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#1 2020-08-03 06:38:23

LinnieLind
Member
From: Italy, Cantinella
Registered: 2020-08-03
Posts: 1

Monty’s Answer: Thank you very much for this question

June 24, .

2020 – Ask Monty Newsletter Question: How do you discipline a horse without force

I need help with a behavior that my youngster is doing.
She has always pawed at the ground when she is getting impatient, for example when tied up or you have asked her to stand still and she wants to go and investigate.
However, over the past few days when I give her a treat she eats it and then tries to paw me to get another one.
I appreciate a lot of people will say don’t give treats, and if this is what I need to do to stop the behavior then that is what I will do, but I do like to reward her with a treat when we are training.
But I was wondering… I have read online that if a youngster gets nippy when teething to never tell them off as it can become a game to them and I was wondering if instead of telling her off (when she has pawed towards me I have been telling her no in a firm voice and making her take two steps backwards) would it be possible to use this to train her something new instead of telling her off.
So when she paws, to pick up the leg and tell her paw as we would a dog and then give her a reward for this or would this encourage an unwanted behaviour and therefore it’s best to let her know that in no circumstances is it okay to lift a leg in my direction.
Monty’s Answer: Thank you very much for this question.
At this time I am going to go back to the first day of any Horsemanship 101 to give you the information you desperately need.
Without knowing it, you are training your horse to become more proficient with the use of bad manners.
Take a breath, sit back and realize that you need a whole new perspective on improving the behavior of horses in general.
It is with that in mind I will outline the basic elements you need.
Having pondered your question, I decided it is very valuable for tens of thousands of horse owners.
Your question reminds me that I still have a lot of work to do.
Your mindset is about as far from my concepts as you could get.
Please let me say that my textbook From My Hands to Yours has ample information regarding your question.

My Online University has many offerings that speak to the elements you have outlined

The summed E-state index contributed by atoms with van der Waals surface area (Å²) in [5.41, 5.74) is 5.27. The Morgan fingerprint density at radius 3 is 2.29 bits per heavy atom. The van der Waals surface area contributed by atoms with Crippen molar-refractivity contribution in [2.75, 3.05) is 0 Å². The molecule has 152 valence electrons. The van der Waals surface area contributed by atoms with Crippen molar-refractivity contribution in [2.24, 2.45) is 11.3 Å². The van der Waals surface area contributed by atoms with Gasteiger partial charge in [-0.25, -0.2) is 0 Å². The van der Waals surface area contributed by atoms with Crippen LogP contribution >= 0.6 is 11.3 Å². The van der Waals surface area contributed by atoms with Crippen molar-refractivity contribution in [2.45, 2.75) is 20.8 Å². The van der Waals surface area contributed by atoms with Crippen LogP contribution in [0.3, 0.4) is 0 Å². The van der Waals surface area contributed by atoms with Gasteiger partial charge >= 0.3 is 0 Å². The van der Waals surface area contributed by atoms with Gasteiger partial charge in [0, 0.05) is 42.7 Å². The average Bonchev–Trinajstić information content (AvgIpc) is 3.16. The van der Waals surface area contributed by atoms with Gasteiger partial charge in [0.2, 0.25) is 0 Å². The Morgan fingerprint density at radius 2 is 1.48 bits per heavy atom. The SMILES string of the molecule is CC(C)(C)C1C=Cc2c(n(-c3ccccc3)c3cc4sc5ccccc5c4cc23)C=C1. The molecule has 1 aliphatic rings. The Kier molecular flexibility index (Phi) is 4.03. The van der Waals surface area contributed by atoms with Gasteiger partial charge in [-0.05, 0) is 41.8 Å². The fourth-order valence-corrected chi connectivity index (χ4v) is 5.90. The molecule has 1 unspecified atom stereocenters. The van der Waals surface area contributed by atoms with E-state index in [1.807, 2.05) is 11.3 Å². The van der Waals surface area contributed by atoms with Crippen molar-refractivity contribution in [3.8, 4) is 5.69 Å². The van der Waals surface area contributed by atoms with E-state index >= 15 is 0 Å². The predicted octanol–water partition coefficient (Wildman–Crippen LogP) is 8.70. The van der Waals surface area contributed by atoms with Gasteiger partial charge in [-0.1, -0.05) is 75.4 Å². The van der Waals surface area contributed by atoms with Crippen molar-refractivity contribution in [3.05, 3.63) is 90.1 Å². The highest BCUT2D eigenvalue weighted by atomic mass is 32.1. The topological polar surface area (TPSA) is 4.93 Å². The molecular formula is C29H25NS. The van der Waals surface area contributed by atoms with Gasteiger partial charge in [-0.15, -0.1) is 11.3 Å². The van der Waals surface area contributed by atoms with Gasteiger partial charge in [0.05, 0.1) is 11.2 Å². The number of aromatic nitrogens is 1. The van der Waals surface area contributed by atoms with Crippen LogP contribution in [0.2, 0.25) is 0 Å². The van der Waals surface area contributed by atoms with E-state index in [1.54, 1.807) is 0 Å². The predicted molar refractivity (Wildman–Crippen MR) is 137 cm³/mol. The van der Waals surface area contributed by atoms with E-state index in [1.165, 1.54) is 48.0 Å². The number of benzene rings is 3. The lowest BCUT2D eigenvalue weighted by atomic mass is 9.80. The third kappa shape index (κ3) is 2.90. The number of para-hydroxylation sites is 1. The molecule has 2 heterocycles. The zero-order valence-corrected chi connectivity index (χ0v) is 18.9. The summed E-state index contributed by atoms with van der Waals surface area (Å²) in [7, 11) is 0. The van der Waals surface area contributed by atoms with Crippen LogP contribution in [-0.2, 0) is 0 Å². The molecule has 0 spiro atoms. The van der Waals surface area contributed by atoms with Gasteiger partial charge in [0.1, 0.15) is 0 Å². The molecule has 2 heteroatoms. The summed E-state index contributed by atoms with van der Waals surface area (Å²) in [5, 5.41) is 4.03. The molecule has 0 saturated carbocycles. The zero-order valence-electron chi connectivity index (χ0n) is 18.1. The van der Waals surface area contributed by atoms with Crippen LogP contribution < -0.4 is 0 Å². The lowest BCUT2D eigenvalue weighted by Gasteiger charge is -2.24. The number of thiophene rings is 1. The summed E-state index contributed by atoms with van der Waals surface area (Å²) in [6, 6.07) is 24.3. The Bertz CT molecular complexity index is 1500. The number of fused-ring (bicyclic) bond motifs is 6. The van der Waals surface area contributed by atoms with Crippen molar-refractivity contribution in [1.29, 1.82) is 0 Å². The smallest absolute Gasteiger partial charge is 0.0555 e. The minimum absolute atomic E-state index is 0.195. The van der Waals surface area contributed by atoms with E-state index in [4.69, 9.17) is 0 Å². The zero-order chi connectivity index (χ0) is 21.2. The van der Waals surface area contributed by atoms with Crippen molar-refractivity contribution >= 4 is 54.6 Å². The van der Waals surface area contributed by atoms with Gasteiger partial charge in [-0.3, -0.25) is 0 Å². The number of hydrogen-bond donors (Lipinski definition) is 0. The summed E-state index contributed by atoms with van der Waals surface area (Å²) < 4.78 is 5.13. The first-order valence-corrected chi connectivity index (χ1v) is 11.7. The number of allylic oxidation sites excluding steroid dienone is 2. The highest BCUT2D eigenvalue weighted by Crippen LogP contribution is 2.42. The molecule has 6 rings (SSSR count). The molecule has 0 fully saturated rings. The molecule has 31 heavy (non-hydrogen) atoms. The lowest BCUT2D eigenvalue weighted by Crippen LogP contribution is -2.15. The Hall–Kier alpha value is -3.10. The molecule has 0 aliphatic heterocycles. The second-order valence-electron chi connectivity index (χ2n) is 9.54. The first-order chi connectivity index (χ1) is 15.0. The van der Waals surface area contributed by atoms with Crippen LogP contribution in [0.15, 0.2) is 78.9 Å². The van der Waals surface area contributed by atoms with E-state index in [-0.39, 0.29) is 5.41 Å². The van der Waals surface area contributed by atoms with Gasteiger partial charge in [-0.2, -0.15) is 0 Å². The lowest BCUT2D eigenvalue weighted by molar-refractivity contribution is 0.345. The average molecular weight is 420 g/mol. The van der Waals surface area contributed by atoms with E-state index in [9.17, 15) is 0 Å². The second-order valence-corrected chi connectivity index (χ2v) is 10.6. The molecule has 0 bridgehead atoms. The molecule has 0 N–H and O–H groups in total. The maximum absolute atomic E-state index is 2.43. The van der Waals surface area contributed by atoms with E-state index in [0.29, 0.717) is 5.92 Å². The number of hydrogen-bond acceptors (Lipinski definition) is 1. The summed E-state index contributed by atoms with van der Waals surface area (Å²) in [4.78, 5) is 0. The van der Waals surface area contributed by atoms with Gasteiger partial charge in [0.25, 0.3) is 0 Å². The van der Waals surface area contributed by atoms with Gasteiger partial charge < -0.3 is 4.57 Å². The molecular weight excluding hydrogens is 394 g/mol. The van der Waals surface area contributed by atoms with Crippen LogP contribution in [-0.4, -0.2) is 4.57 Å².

No blade of grass has ever run from a horse.
While predators consider their food a trophy, no horse for 50 million years has had to stalk or kill in order to devour a blade of grass.
Horses are flight animals and, in addition, they are classified as grazers.
Horses typically eat grass.
This grass grows from the ground and never runs away from them.
Their food is provided by nature and is most often never touched by human hand before being eaten.
With this in mind, one must realize that the food for horses has never run from them, so food from the hand is not accepted by the horse as a treat.
In your question, you outlined that your horse displays unacceptable and dangerous behavior.
Giving a treat to stop this behavior is unacceptable and will cause the horse to increase the bad behavior.
Never feed from the hand.
Backing the horse up whenever bad behavior is expressed is a good idea.
Attempting to reward the horse against bad behavior with food from the hand is a fallacy without any question.

In my books and Online University I outline that the instant bad behavior is experienced

you can bump the shin of the horse with the side of your foot to distract him.
A few repeats of this discipline will cause the biter to contemplate biting and then quickly look down at the shin.
You have taken the time to insert this question when information regarding this subject is explained in detail in the two formats I have recommended.
The Dually Halter will assist in the disciplinary actions you create when putting together your reaction to this bad behavior.
Let us know how it’s going and if need be, ask other questions as you progress through this effort.
Sincerely,  .

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